One can hope that the convening of the Tokyo Olympics will be a cause for global celebration. Tokyo could prove a focal point for international solidarity, a moment of relief and release after all of humanity faced down an insidious, invisible, and largely indiscriminate attacker. Unified as we otherwise may be, athletes will still come to the Games as representatives of nation-states. That may be an unavoidable organizing principle. Less justifiable will be the requirement that athletes be nationals of the states they play for. Under the Olympic Charter and the rules of particular sporting federations, athletes are subject to a non-state nationality regime that restricts the capacity of individuals to compete for countries for whose delegations they would otherwise qualify. This regime looks to maintain the putative integrity of Olympic competition by maintaining the unity of sporting and sociological national identity. But that legacy of the twentieth century no longer works in the twenty first. Nationality and associated criteria for participant eligibility undermine the autonomy of athletes and the quality of participation. The rules can no longer guarantee any affective tie between athlete and nation, instead arbitrarily enabling some, but not all, to compete on the basis of citizenship decoupled from identity. We don’t require that athletes playing for our professional sports teams hale from the cities they represent. There’s no reason why we need to require more of our Olympic athletes.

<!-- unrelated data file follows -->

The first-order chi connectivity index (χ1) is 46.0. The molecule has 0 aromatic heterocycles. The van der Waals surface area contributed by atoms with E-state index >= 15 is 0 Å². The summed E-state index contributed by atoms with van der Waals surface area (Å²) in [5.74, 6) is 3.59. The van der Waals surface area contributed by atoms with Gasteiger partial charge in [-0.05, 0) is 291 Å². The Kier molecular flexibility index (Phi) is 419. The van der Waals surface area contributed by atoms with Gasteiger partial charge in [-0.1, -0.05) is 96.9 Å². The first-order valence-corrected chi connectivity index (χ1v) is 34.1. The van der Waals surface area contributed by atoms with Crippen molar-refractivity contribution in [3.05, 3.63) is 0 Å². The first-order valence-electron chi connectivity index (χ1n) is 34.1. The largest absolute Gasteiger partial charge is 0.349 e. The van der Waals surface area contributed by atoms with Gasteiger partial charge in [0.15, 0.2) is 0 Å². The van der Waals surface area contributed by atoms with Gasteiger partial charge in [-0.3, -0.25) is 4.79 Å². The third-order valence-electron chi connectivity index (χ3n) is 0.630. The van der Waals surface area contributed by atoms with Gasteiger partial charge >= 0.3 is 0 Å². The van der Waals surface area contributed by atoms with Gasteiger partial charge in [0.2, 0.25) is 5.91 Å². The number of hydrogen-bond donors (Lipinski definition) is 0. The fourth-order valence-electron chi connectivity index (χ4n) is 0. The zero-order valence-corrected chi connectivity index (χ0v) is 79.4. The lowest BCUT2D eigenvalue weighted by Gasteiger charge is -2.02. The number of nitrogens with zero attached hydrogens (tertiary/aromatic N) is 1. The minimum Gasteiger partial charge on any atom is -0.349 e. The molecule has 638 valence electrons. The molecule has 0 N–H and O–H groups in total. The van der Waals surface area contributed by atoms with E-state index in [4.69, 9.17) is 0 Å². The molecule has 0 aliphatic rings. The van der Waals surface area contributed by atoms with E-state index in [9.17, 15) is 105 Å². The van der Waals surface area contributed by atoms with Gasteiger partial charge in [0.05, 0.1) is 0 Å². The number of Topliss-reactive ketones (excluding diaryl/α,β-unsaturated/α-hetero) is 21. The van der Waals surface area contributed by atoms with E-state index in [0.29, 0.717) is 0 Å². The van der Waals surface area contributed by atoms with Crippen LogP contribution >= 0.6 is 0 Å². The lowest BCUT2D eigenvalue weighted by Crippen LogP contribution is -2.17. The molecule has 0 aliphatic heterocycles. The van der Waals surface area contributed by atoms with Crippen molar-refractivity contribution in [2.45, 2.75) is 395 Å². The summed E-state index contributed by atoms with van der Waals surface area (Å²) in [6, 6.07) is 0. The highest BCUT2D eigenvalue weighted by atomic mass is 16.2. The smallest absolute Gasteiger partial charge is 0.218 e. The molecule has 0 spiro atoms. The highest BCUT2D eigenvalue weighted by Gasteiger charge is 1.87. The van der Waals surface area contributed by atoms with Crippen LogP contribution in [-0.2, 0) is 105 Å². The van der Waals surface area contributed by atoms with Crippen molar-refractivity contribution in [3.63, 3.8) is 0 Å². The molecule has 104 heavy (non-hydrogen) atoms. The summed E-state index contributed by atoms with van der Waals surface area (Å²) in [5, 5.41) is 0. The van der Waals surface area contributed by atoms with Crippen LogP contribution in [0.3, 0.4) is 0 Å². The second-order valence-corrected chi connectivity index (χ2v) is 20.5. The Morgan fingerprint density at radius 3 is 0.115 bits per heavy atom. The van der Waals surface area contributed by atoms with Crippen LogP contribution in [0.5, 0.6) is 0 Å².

Peter J. Spiro, Problematizing Olympic Nationality, AJIL Unbound, 2020.